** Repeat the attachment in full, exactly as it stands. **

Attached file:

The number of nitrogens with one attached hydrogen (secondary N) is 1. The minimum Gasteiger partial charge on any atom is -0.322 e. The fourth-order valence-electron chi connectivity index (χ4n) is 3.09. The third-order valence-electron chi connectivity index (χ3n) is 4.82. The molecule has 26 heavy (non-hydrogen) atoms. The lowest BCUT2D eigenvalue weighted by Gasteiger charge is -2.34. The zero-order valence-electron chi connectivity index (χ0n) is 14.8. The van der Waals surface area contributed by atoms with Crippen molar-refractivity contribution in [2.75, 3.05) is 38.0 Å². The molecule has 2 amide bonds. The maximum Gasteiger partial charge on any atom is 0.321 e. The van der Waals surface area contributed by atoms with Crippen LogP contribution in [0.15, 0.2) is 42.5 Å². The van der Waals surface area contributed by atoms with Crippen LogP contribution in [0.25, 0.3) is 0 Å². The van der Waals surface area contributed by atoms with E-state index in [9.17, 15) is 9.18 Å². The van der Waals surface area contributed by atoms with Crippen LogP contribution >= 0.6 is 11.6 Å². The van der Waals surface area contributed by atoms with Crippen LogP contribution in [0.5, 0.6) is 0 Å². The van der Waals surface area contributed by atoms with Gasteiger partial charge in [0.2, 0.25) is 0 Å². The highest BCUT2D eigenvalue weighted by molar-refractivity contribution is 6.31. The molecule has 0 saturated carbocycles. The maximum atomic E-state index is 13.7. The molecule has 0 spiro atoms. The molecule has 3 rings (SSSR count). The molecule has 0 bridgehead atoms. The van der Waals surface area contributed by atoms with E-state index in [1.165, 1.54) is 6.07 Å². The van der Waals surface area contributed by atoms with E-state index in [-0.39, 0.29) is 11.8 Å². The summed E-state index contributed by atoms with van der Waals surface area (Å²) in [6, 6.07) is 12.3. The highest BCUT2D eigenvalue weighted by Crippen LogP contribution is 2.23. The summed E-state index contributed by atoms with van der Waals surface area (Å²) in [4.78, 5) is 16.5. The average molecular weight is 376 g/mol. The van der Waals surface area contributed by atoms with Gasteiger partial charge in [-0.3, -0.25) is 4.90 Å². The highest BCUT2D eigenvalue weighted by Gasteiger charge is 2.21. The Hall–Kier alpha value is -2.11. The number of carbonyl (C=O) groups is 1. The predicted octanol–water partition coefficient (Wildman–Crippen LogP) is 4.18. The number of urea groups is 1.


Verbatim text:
The number of nitrogens with one attached hydrogen (secondary N) is 1. The minimum Gasteiger partial charge on any atom is -0.322 e. The fourth-order valence-electron chi connectivity index (χ4n) is 3.09. The third-order valence-electron chi connectivity index (χ3n) is 4.82. The molecule has 26 heavy (non-hydrogen) atoms. The lowest BCUT2D eigenvalue weighted by Gasteiger charge is -2.34. The zero-order valence-electron chi connectivity index (χ0n) is 14.8. The van der Waals surface area contributed by atoms with Crippen molar-refractivity contribution in [2.75, 3.05) is 38.0 Å². The molecule has 2 amide bonds. The maximum Gasteiger partial charge on any atom is 0.321 e. The van der Waals surface area contributed by atoms with Crippen LogP contribution in [0.15, 0.2) is 42.5 Å². The van der Waals surface area contributed by atoms with Crippen LogP contribution in [0.25, 0.3) is 0 Å². The van der Waals surface area contributed by atoms with E-state index in [9.17, 15) is 9.18 Å². The van der Waals surface area contributed by atoms with Crippen LogP contribution >= 0.6 is 11.6 Å². The van der Waals surface area contributed by atoms with Crippen LogP contribution in [0.5, 0.6) is 0 Å². The van der Waals surface area contributed by atoms with Gasteiger partial charge in [0.2, 0.25) is 0 Å². The highest BCUT2D eigenvalue weighted by molar-refractivity contribution is 6.31. The molecule has 0 saturated carbocycles. The maximum atomic E-state index is 13.7. The molecule has 0 spiro atoms. The molecule has 3 rings (SSSR count). The molecule has 0 bridgehead atoms. The van der Waals surface area contributed by atoms with E-state index in [1.165, 1.54) is 6.07 Å². The van der Waals surface area contributed by atoms with E-state index in [-0.39, 0.29) is 11.8 Å². The summed E-state index contributed by atoms with van der Waals surface area (Å²) in [6, 6.07) is 12.3. The highest BCUT2D eigenvalue weighted by Crippen LogP contribution is 2.23. The summed E-state index contributed by atoms with van der Waals surface area (Å²) in [4.78, 5) is 16.5. The average molecular weight is 376 g/mol. The van der Waals surface area contributed by atoms with Gasteiger partial charge in [-0.3, -0.25) is 4.90 Å². The highest BCUT2D eigenvalue weighted by Gasteiger charge is 2.21. The Hall–Kier alpha value is -2.11. The number of carbonyl (C=O) groups is 1. The predicted octanol–water partition coefficient (Wildman–Crippen LogP) is 4.18. The number of urea groups is 1.